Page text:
Review of ‘Everything Must Go’ by Dorian Lynskey

Doomsday cults, the rapture, asteroid impact, zombie apocalypse, nuclear winter, robot uprising, plague and more! This unusual book takes a depressing, devastating topic – how might the world end? – with a strangely uplifting result. Every generation, since ancient times, has thought itself unique in facing the end times, but humanity has continued.

Book cover shows mushroom cloud.

The title of the book is not named after the Manic Street Preachers song, but the song went around in my head. Other songs which circled my head included ‘It’s the End of the World As We Know It (And I Feel Fine) by REM, ‘Apocalypse Please’ by Muse and ‘Two Minute Warning’ by Depeche Mode. One could make a whole playlist of songs. The author did reference some songs but the content was more about books and films. First, we learn about the apocalyptic beliefs held by many religions and how this influenced history. We then go into the main part of the book, rather excitingly described as ‘secular eschatology’. Each chapter is devoted to a way in which we believe, or have believed, that the world could end, including evidence from both fiction and non-fiction sources. I was familiar with some of the books referred to, such as The Last Man, The Time Machine (and other Wells works), The Day of the Triffids, I Am Legend and short stories by Arthur C Clarke and Ray Bradbury. Others I either hadn’t read or were a little obscure. Films included Deep Impact, Armageddon, 2001: A Space Odyssey and Melancholia. I would have liked the pop culture to be more prominent, as I felt that sometimes the philosophy and science were heavy going, particularly the section about nuclear war.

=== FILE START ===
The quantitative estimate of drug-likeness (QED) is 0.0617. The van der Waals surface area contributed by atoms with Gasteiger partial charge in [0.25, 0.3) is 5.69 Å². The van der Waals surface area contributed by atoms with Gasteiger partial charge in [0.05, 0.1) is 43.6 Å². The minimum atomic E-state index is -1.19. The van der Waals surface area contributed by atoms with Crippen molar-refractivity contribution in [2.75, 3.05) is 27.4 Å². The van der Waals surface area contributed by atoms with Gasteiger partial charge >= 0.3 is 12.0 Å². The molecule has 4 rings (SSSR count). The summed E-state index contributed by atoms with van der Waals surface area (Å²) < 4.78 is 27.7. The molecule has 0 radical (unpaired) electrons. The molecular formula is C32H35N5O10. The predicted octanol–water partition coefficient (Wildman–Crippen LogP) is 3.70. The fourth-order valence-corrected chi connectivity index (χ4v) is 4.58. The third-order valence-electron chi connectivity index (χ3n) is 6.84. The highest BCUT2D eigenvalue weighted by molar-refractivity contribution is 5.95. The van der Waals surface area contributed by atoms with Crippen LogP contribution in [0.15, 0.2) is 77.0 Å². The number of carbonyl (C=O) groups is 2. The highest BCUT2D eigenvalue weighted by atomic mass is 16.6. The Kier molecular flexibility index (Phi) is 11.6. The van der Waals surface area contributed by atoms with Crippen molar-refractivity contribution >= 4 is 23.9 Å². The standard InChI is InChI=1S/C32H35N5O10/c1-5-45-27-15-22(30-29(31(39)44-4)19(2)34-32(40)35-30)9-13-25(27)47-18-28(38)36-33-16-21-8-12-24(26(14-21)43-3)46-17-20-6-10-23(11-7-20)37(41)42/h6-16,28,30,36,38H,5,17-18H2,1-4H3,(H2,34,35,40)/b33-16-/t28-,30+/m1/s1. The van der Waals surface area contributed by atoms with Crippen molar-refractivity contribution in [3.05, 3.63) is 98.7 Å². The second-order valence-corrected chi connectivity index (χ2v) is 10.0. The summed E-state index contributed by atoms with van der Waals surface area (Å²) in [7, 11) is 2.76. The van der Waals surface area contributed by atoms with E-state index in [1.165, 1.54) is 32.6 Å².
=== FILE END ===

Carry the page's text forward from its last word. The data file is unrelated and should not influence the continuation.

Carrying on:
In summary, if you’re in the mood for eschatology and you like science fiction, give this book a read.

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